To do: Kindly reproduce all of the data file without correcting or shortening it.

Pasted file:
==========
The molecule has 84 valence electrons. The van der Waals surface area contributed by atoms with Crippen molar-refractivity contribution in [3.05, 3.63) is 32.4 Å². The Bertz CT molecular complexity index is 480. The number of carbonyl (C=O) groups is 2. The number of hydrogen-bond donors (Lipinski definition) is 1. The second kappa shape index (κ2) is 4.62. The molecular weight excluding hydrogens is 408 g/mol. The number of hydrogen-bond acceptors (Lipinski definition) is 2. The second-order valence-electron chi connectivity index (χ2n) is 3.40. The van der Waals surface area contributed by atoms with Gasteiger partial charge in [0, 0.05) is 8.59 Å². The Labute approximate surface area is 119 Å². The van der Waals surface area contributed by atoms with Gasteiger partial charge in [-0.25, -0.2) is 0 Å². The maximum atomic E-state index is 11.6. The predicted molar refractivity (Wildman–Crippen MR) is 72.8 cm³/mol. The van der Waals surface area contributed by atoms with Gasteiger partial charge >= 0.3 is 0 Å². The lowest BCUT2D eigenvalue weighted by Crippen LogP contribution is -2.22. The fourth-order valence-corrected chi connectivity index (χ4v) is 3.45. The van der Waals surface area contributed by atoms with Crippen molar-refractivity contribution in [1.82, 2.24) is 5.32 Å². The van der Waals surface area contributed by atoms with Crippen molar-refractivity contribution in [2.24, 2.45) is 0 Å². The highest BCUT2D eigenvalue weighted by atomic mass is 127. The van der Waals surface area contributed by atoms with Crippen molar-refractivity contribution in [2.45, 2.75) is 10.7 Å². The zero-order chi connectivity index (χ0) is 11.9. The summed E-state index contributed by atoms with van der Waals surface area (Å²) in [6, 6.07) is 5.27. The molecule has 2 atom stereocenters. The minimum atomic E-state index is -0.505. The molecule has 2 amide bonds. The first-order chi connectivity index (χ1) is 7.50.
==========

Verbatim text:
The molecule has 84 valence electrons. The van der Waals surface area contributed by atoms with Crippen molar-refractivity contribution in [3.05, 3.63) is 32.4 Å². The Bertz CT molecular complexity index is 480. The number of carbonyl (C=O) groups is 2. The number of hydrogen-bond donors (Lipinski definition) is 1. The second kappa shape index (κ2) is 4.62. The molecular weight excluding hydrogens is 408 g/mol. The number of hydrogen-bond acceptors (Lipinski definition) is 2. The second-order valence-electron chi connectivity index (χ2n) is 3.40. The van der Waals surface area contributed by atoms with Gasteiger partial charge in [0, 0.05) is 8.59 Å². The Labute approximate surface area is 119 Å². The van der Waals surface area contributed by atoms with Gasteiger partial charge in [-0.25, -0.2) is 0 Å². The maximum atomic E-state index is 11.6. The predicted molar refractivity (Wildman–Crippen MR) is 72.8 cm³/mol. The van der Waals surface area contributed by atoms with Gasteiger partial charge >= 0.3 is 0 Å². The lowest BCUT2D eigenvalue weighted by Crippen LogP contribution is -2.22. The fourth-order valence-corrected chi connectivity index (χ4v) is 3.45. The van der Waals surface area contributed by atoms with Crippen molar-refractivity contribution in [1.82, 2.24) is 5.32 Å². The van der Waals surface area contributed by atoms with Crippen molar-refractivity contribution in [2.24, 2.45) is 0 Å². The highest BCUT2D eigenvalue weighted by atomic mass is 127. The van der Waals surface area contributed by atoms with Crippen molar-refractivity contribution in [2.45, 2.75) is 10.7 Å². The zero-order chi connectivity index (χ0) is 11.9. The summed E-state index contributed by atoms with van der Waals surface area (Å²) in [6, 6.07) is 5.27. The molecule has 2 atom stereocenters. The minimum atomic E-state index is -0.505. The molecule has 2 amide bonds. The first-order chi connectivity index (χ1) is 7.50.